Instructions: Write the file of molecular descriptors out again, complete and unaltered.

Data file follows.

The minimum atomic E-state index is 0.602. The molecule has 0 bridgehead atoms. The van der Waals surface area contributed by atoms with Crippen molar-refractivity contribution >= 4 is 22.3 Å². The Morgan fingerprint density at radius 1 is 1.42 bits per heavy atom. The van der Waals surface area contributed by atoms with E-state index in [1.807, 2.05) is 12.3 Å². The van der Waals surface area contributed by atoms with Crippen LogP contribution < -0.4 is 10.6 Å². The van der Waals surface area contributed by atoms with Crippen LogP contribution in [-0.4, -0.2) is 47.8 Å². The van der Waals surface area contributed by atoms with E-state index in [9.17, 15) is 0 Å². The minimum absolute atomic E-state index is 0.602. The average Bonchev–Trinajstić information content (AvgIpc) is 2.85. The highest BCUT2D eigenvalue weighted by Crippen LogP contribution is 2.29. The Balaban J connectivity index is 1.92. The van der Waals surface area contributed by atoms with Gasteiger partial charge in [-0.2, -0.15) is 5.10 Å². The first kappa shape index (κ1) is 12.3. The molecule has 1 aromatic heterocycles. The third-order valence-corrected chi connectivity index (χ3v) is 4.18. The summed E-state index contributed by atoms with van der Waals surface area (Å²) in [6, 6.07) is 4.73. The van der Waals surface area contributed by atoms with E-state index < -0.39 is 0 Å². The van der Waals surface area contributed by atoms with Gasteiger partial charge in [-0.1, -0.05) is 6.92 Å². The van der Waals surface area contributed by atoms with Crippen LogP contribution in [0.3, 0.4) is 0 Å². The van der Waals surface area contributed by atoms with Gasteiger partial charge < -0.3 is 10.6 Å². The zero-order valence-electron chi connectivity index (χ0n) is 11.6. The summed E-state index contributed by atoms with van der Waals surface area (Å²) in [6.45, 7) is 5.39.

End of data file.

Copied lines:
The minimum atomic E-state index is 0.602. The molecule has 0 bridgehead atoms. The van der Waals surface area contributed by atoms with Crippen molar-refractivity contribution >= 4 is 22.3 Å². The Morgan fingerprint density at radius 1 is 1.42 bits per heavy atom. The van der Waals surface area contributed by atoms with E-state index in [1.807, 2.05) is 12.3 Å². The van der Waals surface area contributed by atoms with Crippen LogP contribution < -0.4 is 10.6 Å². The van der Waals surface area contributed by atoms with Crippen LogP contribution in [-0.4, -0.2) is 47.8 Å². The van der Waals surface area contributed by atoms with E-state index in [9.17, 15) is 0 Å². The minimum absolute atomic E-state index is 0.602. The average Bonchev–Trinajstić information content (AvgIpc) is 2.85. The highest BCUT2D eigenvalue weighted by Crippen LogP contribution is 2.29. The Balaban J connectivity index is 1.92. The van der Waals surface area contributed by atoms with Gasteiger partial charge in [-0.2, -0.15) is 5.10 Å². The first kappa shape index (κ1) is 12.3. The molecule has 1 aromatic heterocycles. The third-order valence-corrected chi connectivity index (χ3v) is 4.18. The summed E-state index contributed by atoms with van der Waals surface area (Å²) in [6, 6.07) is 4.73. The van der Waals surface area contributed by atoms with E-state index < -0.39 is 0 Å². The van der Waals surface area contributed by atoms with Gasteiger partial charge in [-0.1, -0.05) is 6.92 Å². The van der Waals surface area contributed by atoms with Crippen LogP contribution in [0.3, 0.4) is 0 Å². The van der Waals surface area contributed by atoms with Gasteiger partial charge < -0.3 is 10.6 Å². The zero-order valence-electron chi connectivity index (χ0n) is 11.6. The summed E-state index contributed by atoms with van der Waals surface area (Å²) in [6.45, 7) is 5.39.